N Scale Bascule Bridge: Installing Tracks

Part 1: http://www.trainsanddioramas.com/ultimate-scrap-building-bascule-bridge-introduction/

Part 2: http://www.trainsanddioramas.com/scratch-building-a-lift-bridge-in-n-scale-design/

Part 3: http://www.trainsanddioramas.com/bascule-lift-bridge-the-concept-of-scrap-building/

Part 4: http://www.trainsanddioramas.com/scratch-building-a-bascule-lift-bridge-the-rocking-truss/

Part 5: http://www.trainsanddioramas.com/scratchbuilding-a-bascule-lift-bridge-the-tower/

Part 6: http://www.trainsanddioramas.com/n-scale-bascule-lift-bridge-assembly/

Installing Track

Finally! This is the most exciting part of the whole project where you start to get a feeling that you are near completion. However, this section is also the trickiest and requires utmost attention to measurements and alignment.

I used Code 80 Atlas flex track for the bridge. First I cut a 195 mm (7.68”) section from a standard 30” section. You might ask, why 195 mm (7.68”) instead of 190 mm (7.48”), the length of the leaf?  The answer is, to ensure better alignment with the fixed track on the layout. Since the alignment depends on a number of factors, if you keep the track length exactly 7.48” when you install it, it might create a large gap between the fixed rails on the ground at the far end of the bridge. You cannot extend the fixed rail beyond the boundary of the leaf because that will not allow your bridge leaf to move up or down, so it is advisable to leave a little extra length (5mm/one tie width is good enough).

Photo 50: Testing of the electrical connection of the leaf track.

The first step of rail installation is to make solid electrical connections to the leaf track section. To ensure long lasting electrical connections, I used copper strips as strengtheners/retainers. I wrapped wire around the strips and folded them, and then I inserted the copper strips between the rails and the plastic ties to make a secure connection. I then soldered them to ensure the connections remain solid. I conducted a quick test using a 9V battery and my favorite little engine, a Kato NW2 (Photo 50).

Photo 51: Tracks after painting.

The next step was to paint the track. I took a “size 00” brush and a tube of acrylic burnt umber paint, and applied the paint directly to both sides of the rail to give it that rusty, dirty look, as shown in Photo 51. The 2.5” Atlas sectional track in the photo will be the fixed track on the tower base.

Photo 52 and 53 show the next steps in terms of making the railroad tie bases, the long supports along the length of the leaf on which the ties sit.  I used thin cardboard to do this; C80 rails are pretty strong themselves. On top of the strong wood structure they don’t really need added support underneath. However, if you are using Code 55, it is necessary to put thin wood or 2 mm (0.078”) thick styrene underneath for support. Once the rail assembly, as shown in Photo 53, was painted I installed it on the leaf along the centerline of the bridge. Again, be sure to use caution to keep proper alignment of the rail.  This is critical when using flex track, as it tends to bend quite easily.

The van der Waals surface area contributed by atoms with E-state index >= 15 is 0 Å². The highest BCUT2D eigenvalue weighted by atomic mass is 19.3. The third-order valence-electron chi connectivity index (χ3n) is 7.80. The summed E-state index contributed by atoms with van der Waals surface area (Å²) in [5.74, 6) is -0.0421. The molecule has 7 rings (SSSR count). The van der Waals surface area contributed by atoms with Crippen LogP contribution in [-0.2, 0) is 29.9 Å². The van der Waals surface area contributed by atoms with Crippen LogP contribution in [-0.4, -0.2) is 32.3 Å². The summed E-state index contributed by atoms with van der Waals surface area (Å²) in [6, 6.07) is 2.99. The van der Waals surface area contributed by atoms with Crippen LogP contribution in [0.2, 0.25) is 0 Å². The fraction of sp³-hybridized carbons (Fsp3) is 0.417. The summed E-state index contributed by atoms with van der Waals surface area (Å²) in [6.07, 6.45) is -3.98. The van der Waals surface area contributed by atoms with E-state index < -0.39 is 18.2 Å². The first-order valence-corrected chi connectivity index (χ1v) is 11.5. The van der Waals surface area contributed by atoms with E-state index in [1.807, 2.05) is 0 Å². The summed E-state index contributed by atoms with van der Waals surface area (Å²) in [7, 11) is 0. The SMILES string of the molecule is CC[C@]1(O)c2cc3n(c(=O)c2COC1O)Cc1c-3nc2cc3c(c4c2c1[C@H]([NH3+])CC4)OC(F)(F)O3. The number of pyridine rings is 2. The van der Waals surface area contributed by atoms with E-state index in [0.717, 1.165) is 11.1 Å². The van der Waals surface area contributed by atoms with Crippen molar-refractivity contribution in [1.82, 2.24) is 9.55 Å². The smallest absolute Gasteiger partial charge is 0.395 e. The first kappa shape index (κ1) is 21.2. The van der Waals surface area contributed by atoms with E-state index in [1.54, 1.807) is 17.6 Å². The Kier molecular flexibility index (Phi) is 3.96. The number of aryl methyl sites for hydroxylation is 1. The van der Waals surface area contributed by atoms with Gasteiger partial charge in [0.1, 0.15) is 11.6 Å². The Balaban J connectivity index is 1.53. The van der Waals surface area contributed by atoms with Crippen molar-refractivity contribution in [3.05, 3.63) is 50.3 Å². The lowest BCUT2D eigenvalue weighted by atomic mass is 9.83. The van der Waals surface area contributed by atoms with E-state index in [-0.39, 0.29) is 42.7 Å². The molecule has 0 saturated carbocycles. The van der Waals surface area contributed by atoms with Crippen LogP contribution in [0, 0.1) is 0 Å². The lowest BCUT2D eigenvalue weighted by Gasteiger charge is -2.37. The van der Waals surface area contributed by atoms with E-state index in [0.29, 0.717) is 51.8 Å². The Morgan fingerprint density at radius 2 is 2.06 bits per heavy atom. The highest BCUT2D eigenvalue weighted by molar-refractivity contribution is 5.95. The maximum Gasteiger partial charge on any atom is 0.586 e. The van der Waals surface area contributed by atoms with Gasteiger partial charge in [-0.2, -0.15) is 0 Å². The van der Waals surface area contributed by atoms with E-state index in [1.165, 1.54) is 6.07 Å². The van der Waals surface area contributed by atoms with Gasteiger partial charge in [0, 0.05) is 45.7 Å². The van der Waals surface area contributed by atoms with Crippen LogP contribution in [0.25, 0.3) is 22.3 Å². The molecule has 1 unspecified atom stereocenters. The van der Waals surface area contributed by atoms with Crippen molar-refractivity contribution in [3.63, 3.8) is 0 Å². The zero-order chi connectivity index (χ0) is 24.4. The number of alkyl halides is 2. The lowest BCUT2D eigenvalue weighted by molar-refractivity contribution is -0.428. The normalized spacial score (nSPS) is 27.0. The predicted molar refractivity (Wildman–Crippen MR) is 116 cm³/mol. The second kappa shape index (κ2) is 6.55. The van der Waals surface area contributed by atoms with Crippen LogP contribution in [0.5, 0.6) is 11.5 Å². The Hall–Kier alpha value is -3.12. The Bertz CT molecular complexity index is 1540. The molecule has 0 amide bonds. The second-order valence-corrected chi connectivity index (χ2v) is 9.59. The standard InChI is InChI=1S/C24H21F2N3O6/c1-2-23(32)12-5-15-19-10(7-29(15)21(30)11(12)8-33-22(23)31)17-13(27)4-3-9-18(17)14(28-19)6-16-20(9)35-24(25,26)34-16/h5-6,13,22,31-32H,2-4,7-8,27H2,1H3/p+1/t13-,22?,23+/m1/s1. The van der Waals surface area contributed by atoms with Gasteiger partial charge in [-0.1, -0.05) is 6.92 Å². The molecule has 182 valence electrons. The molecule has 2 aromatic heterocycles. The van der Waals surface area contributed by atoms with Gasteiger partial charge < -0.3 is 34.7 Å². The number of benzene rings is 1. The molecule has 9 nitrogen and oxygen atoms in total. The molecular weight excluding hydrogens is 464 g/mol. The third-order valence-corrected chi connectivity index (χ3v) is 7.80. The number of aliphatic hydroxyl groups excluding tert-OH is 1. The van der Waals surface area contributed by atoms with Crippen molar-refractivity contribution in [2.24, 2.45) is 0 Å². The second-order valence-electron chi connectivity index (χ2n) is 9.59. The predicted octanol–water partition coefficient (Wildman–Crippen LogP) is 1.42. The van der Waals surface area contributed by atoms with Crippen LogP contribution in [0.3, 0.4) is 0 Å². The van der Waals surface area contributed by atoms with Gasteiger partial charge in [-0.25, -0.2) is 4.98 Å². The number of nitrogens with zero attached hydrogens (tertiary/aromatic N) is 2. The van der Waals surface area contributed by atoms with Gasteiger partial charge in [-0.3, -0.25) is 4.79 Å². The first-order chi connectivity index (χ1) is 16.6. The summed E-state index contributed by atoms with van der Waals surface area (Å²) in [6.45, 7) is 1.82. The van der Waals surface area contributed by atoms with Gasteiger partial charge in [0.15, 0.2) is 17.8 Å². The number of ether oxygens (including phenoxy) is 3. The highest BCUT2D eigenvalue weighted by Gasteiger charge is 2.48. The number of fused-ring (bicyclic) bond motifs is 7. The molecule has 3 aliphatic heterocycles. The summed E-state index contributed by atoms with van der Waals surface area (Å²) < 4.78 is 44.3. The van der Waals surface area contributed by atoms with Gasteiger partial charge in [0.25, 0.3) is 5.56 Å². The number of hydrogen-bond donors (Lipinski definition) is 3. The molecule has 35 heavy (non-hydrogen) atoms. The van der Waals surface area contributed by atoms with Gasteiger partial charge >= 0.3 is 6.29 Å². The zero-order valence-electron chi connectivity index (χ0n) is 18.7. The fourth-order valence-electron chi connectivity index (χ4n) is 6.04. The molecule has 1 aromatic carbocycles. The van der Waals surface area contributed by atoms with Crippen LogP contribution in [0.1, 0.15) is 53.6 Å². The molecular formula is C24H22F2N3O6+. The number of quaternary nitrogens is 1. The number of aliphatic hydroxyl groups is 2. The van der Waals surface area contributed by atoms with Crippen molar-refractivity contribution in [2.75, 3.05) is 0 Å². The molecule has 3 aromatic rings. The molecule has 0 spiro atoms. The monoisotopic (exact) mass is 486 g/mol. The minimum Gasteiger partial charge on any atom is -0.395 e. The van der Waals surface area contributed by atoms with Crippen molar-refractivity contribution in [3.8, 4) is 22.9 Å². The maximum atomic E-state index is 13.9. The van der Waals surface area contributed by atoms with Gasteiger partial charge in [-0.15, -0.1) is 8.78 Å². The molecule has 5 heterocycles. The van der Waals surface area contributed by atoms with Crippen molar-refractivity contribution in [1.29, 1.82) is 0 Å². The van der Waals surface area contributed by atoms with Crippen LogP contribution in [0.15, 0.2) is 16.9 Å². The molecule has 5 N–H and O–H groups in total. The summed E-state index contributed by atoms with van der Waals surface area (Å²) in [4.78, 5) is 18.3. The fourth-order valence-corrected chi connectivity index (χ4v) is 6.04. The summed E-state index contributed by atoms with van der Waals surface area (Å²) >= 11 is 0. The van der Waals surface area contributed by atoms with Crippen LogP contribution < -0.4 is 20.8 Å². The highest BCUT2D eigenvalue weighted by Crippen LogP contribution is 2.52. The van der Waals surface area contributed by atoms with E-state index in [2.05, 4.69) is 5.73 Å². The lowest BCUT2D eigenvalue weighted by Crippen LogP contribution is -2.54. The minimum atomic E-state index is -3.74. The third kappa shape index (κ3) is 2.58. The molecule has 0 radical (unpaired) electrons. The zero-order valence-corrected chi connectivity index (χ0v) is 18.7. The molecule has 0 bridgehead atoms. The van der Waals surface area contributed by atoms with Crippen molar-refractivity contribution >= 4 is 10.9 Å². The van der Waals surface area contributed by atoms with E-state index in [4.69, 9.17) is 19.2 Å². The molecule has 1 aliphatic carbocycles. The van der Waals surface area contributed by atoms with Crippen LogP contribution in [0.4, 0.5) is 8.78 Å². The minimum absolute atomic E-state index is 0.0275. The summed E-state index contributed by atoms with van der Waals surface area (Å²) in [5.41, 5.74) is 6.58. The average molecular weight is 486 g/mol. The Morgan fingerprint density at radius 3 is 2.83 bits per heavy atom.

Photo 52: The base support for railroad ties, 0.5 mm (0.02”) thick cardboard strips.
Photo 53: The track on top of the cardboard strips. This assembly was painted before installation.

Now it is time to link the leaf to the tower permanently. Once the basic detailing of the leaf is done and your track has been installed, test it (Photo 54). In Photos 55 and 56, you see how I linked the leaf with the tower simply by using paper pins and electric wire insulators. In Photo 57, you see how the 2.5” Atlas sectional track is fixed and aligned to the track on the leaf.

Photo 54: Quick testing of the track and electrical connections using a loco.

An important factor in alignment is the rotational alignment.  That is, once the tracks are fixed in proper alignment in the closed position, you must be able to rotate the leaf upward. For this you have to ensure that the pivot on the tower is slightly above the fixed rivet (paper pin) on the leaf.

Photo 55: A pivot created using a paper pin and electric wire insulation.
Photo 56: The electric wire insulators sit firmly on the pins and provide just the right stability for the repetitive rotating movement.
Photo 57: Aligning the fixed track on the tower base and the track on the leaf. Notice the thin cardboard beneath the track on the tower base. You might need to make slight adjustments to ensure proper alignment of the tracks.
Photo 58: Testing the alignment of the bridge track on the leaf and the fixed track on the tower base using rolling stock.

Once the tracks were aligned and fastened using glue, the first thing I did was test the alignment with a piece of rolling stock and a loco to see if everything works properly.  Do this when the glue is not fully set.  If there is any fine- tuning that needs to be done, it is best to do that at this stage. The aligning might require some fine-tuning of the track as well.  You might have to use emery paper or a small file to file the track.

Photo 59 shows the overall assembly at this stage. Notice the rivets on the retaining plates.

Photo 59: Movement of the leaf after the final alignment and assembly of the track. Notice the rivet details and the under the table lever to lift the leaf.

In the next post, I will show you how I completed the project by adding a few important details and talk a little bit about the installation. If you subscribe via email, you’ll receive the future posts directly in yoru inbox which I’m sure is more convenient to follow along.

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